Last year, in the midst of the Senate's NATO enlargement debate, Ben Cohen of Ben & Jerry's ice cream stood up and made his views heard. He convened electronic town halls and took out full-page ads; he denounced NATO expansion as a harebrained revival of the Cold War. Ganging up on a Russia that has abandoned communism made no sense, he explained. It was like Ben & Jerry's going all-out against a Haagen-Dazs that had quit ice cream for hot dogs.

Well, 18 months later, NATO has expanded, Russia is shelling Chechnya, and Haagen-Dazs still makes ice cream. Not only that, various rival ice cream firms are plotting hostile bids for Cohen's company. Corporate battles and real battles carry on. The guy who came up with a dessert called Peace Pop is looking somewhat isolated.

After the battle in Seattle, everybody sees that activists with money and modems can set the public agenda. But everybody needs to grasp the limits to this phenomenon too, and here Cohen turns out to be useful.

The ice cream man is a mixture of all the passions on display in Seattle. He is a liberal activist who has deployed a certain wacky media charm to decry military spending, the rape of rain forests and sundry other evils. He is an ardent localist, who insists on buying all his milk from expensive small farmers in his home state of Vermont, so defying global capitalism's homogenizing logic. When his firm went public in 1984, its shares were sold to Vermont residents only. Nearly one in every 100 families bought some.

But if Seattle made you think that the world was being taken over by Cohen and his ilk, listen to the next part of the story. It is Ben & Jerry's that may be taken over now: The firm is the object of hostile bids that come, rather fittingly, from all around the world: from Unilever, an Anglo-Dutch firm; from Dreyer's Grand Ice Cream, an American rival, and (according to some reports) from Roncadin of Italy. Whether or not any of these bids succeeds, their mere existence shows that Cohen's way of carrying on cannot carry on much longer. Cohen wants to run a firm driven by social values, but investors want shareholder value. If they are denied, the stock bleeds--and sharks arrive from all quarters.

Indeed, Ben & Jerry's has been considerably homogenized already. Five years ago, with profits falling, Cohen and his co-founder, Jerry Greenfield, ceded day-to-day decisions to a hired suit: They scrapped the old rule that nobody could be paid more than seven times the lowliest worker and signed up a business guru from McKinsey, the global management consultancy.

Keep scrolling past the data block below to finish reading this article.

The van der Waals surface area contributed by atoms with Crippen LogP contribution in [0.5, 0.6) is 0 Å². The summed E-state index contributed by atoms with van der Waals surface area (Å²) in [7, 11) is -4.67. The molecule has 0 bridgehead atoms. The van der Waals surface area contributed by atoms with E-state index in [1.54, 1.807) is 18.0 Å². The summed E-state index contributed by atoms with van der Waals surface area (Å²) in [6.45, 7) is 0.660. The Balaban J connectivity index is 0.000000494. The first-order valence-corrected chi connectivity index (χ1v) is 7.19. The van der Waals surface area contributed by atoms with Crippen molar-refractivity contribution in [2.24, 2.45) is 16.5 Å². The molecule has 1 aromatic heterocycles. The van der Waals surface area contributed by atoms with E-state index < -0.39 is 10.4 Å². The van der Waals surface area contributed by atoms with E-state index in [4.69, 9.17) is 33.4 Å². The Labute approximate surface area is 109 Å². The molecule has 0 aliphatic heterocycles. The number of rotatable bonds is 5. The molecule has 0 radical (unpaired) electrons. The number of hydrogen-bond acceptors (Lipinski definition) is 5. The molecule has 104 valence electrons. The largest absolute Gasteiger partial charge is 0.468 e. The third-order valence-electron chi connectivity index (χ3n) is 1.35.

When they tired of him they hired Perry Odak, apparently unbothered by the fact that his previous job was with U.S. Repeating Arms and Browning, manufacturers of "outdoor and recreation sporting goods," according to the official resum. Odak has eliminated the Peace Pop brand, which was not paying its way. He has nixed Cohen's scheme to market organic ice cream. He has roamed far from Vermont, developing markets in Europe, Canada, Japan, Peru and Lebanon.

Until Ben & Jerry's ran into financial bumps, it was hailed as the business version of the Third Way so beloved by the Clinton administration. It seemed to have reconciled right with left, to have married the capitalist ethos with the 1960s counterculture. It made profits while behaving like a nonprofit; it created a national brand by being fiercely loyal to its home community. "Our social mission adds to our profits," Cohen used to say triumphantly.

But the truth is that, so long as you make profits, the market smiles upon idealism, whether you are super-charitable Bill Gates or a Japanese firm promising lifetime employment. Stop making profits, however, and you're finished.

The Seattle protests proved that liberal activists can upset the plans of politicians. Ben & Jerry's proves that when liberal activism runs afoul of the market, it tends to get flattened. The greatest gains for liberal ideas have come from harnessing the market's force. Liberal investors dumped South African shares; liberal consumers spurn anti-environmental products.

Ben & Jerry's fans bought Rainforest Crunch because the label promised that "money from these nuts will help Brazilian forest peoples start a nut-shelling cooperative that they'll own and operate." But now the Wall Street crunch is here, threatening Cohen's freedom to own and operate his company.

The writer is a member of the editorial page staff.